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Birmingham writer, Kit de Waal, has set up a scholarship for marginalised people. She wants to give someone, who wouldn’t otherwise have it, the opportunity to write and to develop as a writer.

Kit says, ‘I really see a gap in white, working-class stories – it’s a massively neglected area. I don’t think the experience of the white working class is valued enough.’ I couldn’t agree more.


She also talks about some of the reasons for the lack of working class literature, ‘I think there are gatekeeping processes at work in publishing. First, you need an agent, and you need the time to write. That’s one way you’re going to be filtered out of the system. Maybe there is a lack of confidence in our working-class stories, in whether people want to hear them? But sometimes we have to tell them, otherwise other people do so on your behalf, and that’s no good. We have a responsibility to tell our stories, and the industry has a responsibility to hear them.’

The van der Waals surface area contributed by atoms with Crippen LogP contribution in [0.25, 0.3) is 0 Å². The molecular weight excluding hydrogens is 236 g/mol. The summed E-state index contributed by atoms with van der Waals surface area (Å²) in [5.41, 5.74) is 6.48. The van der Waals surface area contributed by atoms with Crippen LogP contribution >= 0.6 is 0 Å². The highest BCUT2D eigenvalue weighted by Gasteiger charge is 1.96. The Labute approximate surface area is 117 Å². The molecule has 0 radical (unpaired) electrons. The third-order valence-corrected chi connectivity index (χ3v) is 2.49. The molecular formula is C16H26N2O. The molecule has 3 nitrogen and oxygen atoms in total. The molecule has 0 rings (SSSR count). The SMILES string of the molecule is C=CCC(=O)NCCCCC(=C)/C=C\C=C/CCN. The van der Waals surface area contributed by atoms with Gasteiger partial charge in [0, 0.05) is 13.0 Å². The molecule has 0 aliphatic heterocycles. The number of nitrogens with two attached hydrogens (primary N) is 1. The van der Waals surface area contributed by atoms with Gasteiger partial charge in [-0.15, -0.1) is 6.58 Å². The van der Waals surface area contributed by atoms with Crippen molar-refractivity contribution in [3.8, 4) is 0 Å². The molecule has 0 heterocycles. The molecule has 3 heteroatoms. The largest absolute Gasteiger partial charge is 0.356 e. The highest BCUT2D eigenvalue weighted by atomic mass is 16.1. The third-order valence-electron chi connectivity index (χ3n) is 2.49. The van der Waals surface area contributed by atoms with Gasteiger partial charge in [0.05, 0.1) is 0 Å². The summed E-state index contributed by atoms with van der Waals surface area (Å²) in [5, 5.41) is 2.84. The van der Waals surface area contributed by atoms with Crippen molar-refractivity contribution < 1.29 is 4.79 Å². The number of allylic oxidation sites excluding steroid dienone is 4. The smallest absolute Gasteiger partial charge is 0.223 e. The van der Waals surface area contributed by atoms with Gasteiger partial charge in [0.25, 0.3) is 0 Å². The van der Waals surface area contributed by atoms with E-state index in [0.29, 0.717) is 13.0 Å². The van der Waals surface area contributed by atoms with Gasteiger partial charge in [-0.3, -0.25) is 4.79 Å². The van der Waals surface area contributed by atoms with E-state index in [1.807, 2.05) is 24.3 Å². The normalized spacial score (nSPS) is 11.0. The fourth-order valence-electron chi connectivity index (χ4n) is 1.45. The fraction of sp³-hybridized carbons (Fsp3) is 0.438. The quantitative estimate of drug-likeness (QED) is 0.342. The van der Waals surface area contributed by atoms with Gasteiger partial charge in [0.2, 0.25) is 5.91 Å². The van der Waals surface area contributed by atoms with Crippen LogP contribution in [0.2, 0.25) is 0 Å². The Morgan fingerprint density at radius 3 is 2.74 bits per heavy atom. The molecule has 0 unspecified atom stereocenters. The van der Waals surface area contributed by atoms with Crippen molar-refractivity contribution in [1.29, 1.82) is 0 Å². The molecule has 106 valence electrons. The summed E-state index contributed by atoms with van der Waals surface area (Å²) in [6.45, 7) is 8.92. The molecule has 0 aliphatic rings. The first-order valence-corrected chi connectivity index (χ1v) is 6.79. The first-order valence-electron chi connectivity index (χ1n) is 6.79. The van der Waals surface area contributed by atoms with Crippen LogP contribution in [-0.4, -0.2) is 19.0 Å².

Working class stories are really important to me. My father was a builder, a labourer and tells some incredible stories of friendship, betrayal, law breaking, violence and toe curling humour. These stories are not represented in publishing. These are the stories I write and the stories I want to read.

I think this is the reason I enjoy Sleaford Mods. They tell modern day working class stories with none of the romanticised crap that you see in shows like Call The Midwife and the like.

Please read the whole of the article on Kit and her scholarship here and if you are a working class writer apply.


How about a list of great working class books or stories?